So, while there’s probably a narrative filtering emphasis on the and-then-they-decided-to-have-kids-after-all side, there are probably other factors at play in the story as well, as there are in marriage decisions. But in any event, we should skip the “oh, you’ll definitely change your mind” side of it! Even if someone feels the need to give advice in the form of anecdotal “when I turned 31, I suddenly wanted kids, so be aware that hormones can do bizarre and unexpected things”, it’s possible to do that in a restrained manner *and* without making assumptions about how things will necessarily play out in their life. But most of the time: the recipient has already heard it, just like the super-tall person has already heard that they should be a basketball player slightly too many times. People can shut up already!

        • “Plus, if you’re in the maybe-but-definitely-not-now, it’s often easier to say “we’re not planning to have kids” rather than to go into it all.”

          THIS. Totally THIS. Absolutely my experience! I was a maybe, but needing a lot of persuading (not the best word perhaps, but it took us a LOT of conversations to get to me saying ok, we can try now), and it was just easier to say No. Unfortunately, most people think I was adamantly no, rather than maybe later, so it looks to all intents and purposes like I did change my mind…

      • Angry Feminist Bitch

        Growing up, I always wanted TONS of kids – from when I was three or four, I’d tell my parents I wanted 20 kids. I think some of this desire stemmed from being an only child, which I didn’t like at the time but now appreciate as an adult (seeing the BS my partner, best friend, and own father have gone through with their siblings).

        I always assumed I’d want kids “some day,” but as I reached my late twenties, I realized that I was leaning far, far toward the “hell no” side of the spectrum. I started reading “childfree” literature, and biographies of childless women I admired, and I realized that’s who I was: childfree.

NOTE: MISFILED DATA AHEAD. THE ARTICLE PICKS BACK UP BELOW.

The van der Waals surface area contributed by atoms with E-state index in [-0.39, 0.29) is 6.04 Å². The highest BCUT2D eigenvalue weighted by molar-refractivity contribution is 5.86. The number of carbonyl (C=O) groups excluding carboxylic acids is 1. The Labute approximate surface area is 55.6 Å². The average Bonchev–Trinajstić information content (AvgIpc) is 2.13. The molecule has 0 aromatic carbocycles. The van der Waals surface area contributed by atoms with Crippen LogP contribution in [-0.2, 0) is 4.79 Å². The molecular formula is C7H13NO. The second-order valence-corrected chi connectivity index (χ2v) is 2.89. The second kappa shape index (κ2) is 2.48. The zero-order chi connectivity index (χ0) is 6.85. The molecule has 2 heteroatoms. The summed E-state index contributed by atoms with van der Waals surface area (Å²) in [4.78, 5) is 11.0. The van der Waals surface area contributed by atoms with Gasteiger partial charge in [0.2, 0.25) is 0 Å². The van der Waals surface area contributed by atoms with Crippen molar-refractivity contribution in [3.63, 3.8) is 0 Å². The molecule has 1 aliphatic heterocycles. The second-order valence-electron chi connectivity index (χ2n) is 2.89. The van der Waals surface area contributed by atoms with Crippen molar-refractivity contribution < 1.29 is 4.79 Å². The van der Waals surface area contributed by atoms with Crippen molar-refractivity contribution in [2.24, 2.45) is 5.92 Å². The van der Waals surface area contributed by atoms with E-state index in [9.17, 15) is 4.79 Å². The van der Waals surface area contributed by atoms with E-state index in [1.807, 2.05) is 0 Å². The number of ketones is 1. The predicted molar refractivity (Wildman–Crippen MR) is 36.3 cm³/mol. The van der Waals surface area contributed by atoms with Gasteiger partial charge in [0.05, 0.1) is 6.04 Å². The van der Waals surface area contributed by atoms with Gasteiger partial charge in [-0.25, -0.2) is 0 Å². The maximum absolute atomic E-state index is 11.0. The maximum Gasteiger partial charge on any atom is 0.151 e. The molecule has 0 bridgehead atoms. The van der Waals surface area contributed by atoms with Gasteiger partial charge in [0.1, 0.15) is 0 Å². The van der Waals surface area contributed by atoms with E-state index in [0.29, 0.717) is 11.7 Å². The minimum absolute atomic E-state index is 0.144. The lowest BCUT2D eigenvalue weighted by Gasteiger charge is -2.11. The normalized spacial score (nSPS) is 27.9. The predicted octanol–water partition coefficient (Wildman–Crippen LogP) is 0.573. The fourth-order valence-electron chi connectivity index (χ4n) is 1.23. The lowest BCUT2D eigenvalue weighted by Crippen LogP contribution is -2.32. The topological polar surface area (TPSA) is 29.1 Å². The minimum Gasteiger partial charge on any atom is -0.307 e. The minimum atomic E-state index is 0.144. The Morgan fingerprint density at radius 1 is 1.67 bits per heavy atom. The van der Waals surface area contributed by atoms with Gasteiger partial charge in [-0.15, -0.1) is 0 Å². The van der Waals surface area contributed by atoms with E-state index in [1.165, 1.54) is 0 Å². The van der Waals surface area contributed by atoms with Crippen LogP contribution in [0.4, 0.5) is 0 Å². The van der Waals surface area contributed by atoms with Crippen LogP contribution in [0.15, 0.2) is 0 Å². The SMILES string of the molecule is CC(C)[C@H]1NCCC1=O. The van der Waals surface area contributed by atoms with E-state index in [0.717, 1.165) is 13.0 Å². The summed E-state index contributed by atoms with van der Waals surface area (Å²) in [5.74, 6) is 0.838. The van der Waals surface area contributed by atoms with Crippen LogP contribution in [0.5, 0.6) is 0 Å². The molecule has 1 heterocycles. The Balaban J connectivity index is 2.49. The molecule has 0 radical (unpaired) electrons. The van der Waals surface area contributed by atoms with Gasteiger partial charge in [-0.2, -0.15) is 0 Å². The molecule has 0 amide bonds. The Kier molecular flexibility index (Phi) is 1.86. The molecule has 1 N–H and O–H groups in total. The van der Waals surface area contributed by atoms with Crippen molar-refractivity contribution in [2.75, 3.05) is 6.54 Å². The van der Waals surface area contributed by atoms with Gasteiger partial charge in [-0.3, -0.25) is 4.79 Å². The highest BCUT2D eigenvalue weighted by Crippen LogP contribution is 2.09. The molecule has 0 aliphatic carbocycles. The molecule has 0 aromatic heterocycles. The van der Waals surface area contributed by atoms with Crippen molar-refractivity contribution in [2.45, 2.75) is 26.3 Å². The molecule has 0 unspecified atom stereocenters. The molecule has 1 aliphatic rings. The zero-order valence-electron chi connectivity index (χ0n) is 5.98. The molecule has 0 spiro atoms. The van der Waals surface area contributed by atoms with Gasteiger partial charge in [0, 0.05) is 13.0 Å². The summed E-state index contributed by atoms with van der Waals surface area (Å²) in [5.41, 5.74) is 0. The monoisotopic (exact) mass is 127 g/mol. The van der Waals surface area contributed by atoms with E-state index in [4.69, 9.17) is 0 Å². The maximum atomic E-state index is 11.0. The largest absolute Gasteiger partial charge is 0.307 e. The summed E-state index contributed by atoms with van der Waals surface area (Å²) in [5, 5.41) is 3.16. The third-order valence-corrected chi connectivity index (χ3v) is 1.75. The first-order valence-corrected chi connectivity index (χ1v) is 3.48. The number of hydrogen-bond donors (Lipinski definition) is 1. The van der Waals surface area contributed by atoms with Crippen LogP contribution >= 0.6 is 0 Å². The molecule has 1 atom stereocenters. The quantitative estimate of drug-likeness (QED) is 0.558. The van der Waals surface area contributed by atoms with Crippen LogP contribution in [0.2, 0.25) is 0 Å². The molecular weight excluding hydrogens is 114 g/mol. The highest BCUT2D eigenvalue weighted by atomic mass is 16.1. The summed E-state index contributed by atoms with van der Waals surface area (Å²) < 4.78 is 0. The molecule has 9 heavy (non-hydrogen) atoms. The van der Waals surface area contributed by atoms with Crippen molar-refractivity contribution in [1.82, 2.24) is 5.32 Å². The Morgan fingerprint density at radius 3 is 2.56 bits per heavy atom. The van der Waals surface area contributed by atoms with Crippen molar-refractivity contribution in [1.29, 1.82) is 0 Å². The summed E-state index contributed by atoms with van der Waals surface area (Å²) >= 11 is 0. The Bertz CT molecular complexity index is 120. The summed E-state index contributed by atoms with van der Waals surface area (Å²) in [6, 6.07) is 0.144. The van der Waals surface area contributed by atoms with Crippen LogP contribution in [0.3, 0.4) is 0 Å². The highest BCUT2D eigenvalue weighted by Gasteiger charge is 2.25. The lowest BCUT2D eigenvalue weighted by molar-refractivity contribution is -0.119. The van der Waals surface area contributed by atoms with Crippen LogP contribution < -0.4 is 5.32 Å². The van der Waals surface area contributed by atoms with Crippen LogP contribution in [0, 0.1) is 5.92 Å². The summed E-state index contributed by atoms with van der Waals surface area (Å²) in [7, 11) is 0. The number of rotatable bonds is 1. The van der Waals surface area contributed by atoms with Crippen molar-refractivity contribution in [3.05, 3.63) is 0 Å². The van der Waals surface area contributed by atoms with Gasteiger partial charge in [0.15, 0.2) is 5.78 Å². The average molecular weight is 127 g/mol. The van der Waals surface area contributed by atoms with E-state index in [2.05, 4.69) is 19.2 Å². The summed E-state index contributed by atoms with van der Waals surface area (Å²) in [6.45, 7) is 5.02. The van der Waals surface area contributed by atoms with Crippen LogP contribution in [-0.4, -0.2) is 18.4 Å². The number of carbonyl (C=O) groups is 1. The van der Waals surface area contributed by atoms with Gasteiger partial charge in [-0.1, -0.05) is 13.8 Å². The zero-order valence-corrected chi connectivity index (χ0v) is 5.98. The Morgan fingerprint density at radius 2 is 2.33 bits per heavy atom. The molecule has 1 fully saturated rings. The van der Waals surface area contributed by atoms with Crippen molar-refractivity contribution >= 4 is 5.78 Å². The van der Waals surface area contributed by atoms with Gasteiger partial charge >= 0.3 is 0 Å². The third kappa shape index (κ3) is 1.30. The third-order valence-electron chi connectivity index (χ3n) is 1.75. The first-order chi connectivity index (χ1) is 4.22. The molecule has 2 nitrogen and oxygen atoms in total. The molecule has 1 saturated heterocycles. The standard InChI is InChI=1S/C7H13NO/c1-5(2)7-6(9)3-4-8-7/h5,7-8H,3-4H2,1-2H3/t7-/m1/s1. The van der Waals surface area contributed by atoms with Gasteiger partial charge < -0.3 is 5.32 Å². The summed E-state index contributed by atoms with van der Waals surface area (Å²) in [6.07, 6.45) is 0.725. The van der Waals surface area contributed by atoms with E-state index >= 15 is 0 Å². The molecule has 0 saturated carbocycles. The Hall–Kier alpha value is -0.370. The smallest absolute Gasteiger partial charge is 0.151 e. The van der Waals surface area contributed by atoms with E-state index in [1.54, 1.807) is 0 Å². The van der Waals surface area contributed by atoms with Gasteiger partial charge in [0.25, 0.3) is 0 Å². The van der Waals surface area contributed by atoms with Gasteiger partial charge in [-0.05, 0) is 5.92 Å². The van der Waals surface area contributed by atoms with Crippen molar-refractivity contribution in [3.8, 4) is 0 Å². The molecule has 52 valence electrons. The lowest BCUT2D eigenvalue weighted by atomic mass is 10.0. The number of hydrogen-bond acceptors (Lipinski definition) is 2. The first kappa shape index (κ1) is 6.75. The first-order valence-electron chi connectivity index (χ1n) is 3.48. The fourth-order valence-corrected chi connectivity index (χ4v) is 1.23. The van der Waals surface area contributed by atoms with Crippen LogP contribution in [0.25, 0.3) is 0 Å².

And, yes, I’ve met “the one” (groan); I am in an amazing relationship with a unicorn feminist dude, and I STILL don’t want kids (or to get married – but that’s for another day!). I am now 33, and I am more sure every year, especially as I see virtually all of my friends become parents. That’s just not the life I want. And, frankly, though I love and respect my friends, care about their cute kids, and think they’re great parents who’ve made the right decisions for their own lives, I would like to meet more like-minded childfree, unconventional folks with other interests. I just don’t get it, and I don’t want to. So far the early thirties have been pretty alienating, even though I have great, supportive friends.

        I wrote a post about realizing I was childfree a few years back: http://stellacooks.com/2012/02/22/on-resisting-motherhood/

        Thanks to APW for addressing this topic and providing space for these discussions. I am very grateful to see this lifestyle choice being intelligently discussed, respected, and explored here. I hope this provides support for other women who are where I was a few years ago. There’s nothing wrong with you if you don’t have that “deep from within” feeling!

        • meg

          As I’ve been noting throughout the comments, there is nothing wrong with you if you don’t have the ‘deep within’ feeling and DO have kids. It’s overrated, I’d say.

          • Angry Feminist Bitch

            I know, and it’s a good point, too.

            My mom didn’t want kids, but couldn’t take the Pill, and – here I am! Of course she says it was the best thing that ever happened to her, etc., etc. Luckily, despite being an only child, I get zero pressure from my parents. Cause they understand.

    • as someone who has, supposedly, changed her mind on the subject, i have two reactions to that phrase.

      first, for me – and often, i think – it wasn’t my mind that changed, it was my situation. my thoughts on having kids are the same as they were when i was sure i wouldn’t. the difference is that i now have more to answer to than my own whims (of course, i put myself in that situation by choice; when i chose to marry my wife, i also chose to have kids with her).

      second, i think the unspoken second half of “you’ll change your mind” is “and so your current opinions are invalid”. as if there is only one truth; as if one thing cannot be true for you now, and its opposite true for you later. particularly in things so complicated as this. which is to say, not only is it presumptuous, but it is also irrelevant – even if it turns out to be true.

      and, so much so, what meg said: “When people tell you who they are, believe them.”

      • meg

        “second, i think the unspoken second half of “you’ll change your mind” is “and so your current opinions are invalid”. as if there is only one truth; as if one thing cannot be true for you now, and its opposite true for you later. particularly in things so complicated as this. which is to say, not only is it presumptuous, but it is also irrelevant – even if it turns out to be true.”